Old Liverpool History Map 1729

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Liverpool History Map 1729


The History of Liverpool

So lately as the year 1648, the port was dependent on Chester, and had to make its returns of shipping to that place. A short time afterwards, we find Liverpool rated for shipping at 25, while Chester and Bristol are rated respectively at 26 and 1000.

The earliest traffic with foreign ports, consequent on the extension of the coasting trade, was chiefly with the northern parts of Europe, whence timber, iron, hemp, flax, &c., were imported, and shortly afterwards, a trade was opened with the south of Europe direct, instead of, as formerly, through the medium of Bristol and London. After the commencement of the West India and American trade, Bristol still maintained the superiority ; and it was not until the manufactures of Manchester called for a large and constant supply of staple commodities, that Liverpool took the decided lead in commercial greatness which it still retains.

From 1722 to 1740, this port was engaged in the exportation of Manchester goods to Spanish America, to the amount of a million and a half sterling annually, supplying, by the co-operation of Spanish and West India traders, in an illicit manner, goods greatly lower than the price at which an exorbitant duty allowed them to be imported. When this trade was abolished by the British government, a new channel was opened, by means of which, Liverpool amassed enormous wealth.

With the West India trade sprung up, in violation of the principles of justice and humanity, that inhuman traffic, which has disgraced every nation ever engaged in it. In 1709, one vessel sailed from Liverpool for Africa, for a cargo of slaves, and in 1730, 15 vessels were despatched for the purpose of conveying slaves to the Spanish settlements in Jamaica. This attempt succeeded beyond all anticipation, and in 1765, no fewer than 86 vessels sailed by this route to the West Indies, conveying 25,720 slaves, and returning with 10,000 hogsheads and casks of sugar. London and Bristol now began to feel, by an abatement of the customs received, that a large amount of the trade was being transferred to Liverpool ; for at this period, the port had more than one-half of the African vessels in the kingdom. When the slave trade was prohibited, the number of vessels had increased to 126, and although the African and West India trade consequently suffered some decline during the following years, yet it afterwards improved in a still greater ratio than before. The cessation of the slave trade has not, as might have been expected, seriously affected the interests of Liverpool ; on the contrary, a succession of causes continually opened up fresh channels for enterprise, and gave increasing facility to mercantile operations.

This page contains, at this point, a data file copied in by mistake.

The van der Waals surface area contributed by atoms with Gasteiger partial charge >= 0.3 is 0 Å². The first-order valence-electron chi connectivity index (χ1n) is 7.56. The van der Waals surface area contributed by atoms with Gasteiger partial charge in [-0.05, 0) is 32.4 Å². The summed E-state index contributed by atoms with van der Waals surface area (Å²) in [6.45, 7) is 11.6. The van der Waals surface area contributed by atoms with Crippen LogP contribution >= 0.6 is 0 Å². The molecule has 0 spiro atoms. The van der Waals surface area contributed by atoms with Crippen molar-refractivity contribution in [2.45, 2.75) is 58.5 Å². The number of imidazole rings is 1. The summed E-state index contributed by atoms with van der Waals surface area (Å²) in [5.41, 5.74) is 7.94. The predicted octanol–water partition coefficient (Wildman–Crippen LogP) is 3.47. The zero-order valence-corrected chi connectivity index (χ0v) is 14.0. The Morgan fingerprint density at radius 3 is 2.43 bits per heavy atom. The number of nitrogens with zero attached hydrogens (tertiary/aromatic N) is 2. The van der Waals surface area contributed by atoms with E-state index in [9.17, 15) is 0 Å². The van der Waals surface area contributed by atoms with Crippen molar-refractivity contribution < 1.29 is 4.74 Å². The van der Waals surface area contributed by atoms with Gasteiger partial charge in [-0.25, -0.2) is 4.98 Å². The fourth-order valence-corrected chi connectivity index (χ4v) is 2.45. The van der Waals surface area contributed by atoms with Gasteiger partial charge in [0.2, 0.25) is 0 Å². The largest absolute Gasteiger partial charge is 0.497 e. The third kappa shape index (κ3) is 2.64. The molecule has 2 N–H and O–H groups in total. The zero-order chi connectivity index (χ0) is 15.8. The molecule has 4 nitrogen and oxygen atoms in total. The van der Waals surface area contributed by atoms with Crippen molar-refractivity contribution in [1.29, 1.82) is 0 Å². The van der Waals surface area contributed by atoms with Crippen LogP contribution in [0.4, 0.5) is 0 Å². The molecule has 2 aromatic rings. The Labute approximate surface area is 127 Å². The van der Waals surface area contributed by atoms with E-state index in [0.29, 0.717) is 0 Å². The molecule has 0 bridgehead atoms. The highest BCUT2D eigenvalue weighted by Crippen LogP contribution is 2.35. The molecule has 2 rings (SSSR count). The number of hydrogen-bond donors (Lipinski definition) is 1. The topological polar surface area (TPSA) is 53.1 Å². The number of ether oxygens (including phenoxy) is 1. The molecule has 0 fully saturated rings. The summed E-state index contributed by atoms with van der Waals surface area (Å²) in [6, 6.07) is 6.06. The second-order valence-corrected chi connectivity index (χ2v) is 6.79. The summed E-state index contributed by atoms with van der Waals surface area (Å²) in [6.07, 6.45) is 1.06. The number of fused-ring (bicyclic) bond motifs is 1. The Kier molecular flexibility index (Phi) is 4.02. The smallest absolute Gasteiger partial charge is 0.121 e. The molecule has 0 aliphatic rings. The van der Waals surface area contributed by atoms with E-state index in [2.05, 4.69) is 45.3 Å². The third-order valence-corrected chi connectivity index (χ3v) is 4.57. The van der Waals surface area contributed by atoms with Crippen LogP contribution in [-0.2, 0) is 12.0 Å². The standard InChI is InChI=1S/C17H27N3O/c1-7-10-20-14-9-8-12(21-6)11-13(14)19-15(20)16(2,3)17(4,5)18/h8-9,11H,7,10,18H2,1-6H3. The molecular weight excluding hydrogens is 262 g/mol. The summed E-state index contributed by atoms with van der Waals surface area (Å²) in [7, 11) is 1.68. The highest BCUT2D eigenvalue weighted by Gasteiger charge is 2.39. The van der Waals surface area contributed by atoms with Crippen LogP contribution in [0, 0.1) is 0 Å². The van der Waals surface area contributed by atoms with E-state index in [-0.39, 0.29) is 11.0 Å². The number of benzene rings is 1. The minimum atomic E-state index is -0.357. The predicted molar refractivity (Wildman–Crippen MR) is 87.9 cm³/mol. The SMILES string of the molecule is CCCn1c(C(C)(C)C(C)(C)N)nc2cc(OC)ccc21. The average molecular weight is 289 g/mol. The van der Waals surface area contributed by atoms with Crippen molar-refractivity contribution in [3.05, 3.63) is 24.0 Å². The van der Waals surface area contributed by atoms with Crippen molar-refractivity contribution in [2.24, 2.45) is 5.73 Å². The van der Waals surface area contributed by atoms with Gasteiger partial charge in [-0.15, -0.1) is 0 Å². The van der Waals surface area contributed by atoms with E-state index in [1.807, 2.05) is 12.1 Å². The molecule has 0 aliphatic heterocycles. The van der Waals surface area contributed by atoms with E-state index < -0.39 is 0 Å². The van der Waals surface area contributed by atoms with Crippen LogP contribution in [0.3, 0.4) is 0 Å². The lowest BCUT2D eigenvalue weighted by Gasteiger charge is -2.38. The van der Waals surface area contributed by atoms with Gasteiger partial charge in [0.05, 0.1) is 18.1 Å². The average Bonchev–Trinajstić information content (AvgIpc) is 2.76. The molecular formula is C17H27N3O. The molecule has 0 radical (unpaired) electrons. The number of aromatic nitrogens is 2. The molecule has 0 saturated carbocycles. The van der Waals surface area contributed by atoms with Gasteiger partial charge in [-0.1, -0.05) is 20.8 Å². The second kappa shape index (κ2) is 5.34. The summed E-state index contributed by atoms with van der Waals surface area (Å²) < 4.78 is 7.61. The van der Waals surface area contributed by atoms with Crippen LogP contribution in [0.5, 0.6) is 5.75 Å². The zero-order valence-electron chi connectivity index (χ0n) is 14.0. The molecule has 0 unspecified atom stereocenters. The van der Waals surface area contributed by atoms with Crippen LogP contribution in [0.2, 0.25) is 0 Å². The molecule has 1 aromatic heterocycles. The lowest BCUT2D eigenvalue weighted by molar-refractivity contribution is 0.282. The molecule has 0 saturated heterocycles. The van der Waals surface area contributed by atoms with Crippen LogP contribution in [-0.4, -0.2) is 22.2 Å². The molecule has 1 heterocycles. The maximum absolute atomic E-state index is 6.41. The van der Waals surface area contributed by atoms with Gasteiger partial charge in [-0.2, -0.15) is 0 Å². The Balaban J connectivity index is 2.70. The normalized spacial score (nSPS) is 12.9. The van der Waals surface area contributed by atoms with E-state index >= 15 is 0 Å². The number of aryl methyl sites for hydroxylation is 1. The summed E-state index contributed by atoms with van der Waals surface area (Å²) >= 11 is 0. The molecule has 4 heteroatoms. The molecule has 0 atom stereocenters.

The American trade, with the exception of the whale fisheries and the timber trade, is of recent origin. With the decay of the whale fisheries of the kingdom generally, the share of its prosperity which Liverpool possessed during its existence, was removed. In 1764 Liverpool had three whalers engaged ; in 1788, when the trade was at its zenith, 21 ; and in 1823, when the last vessel was despatched, it ceased entirely. The timber trade is of more recent origin, and dates its prosperity from the year 1808, since which period it has become one of the most important branches of commerce connected with Liverpool.

In 1720 there were 2,367 houses and 11,833 inhabitants.




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Old Liverpool History Map 1729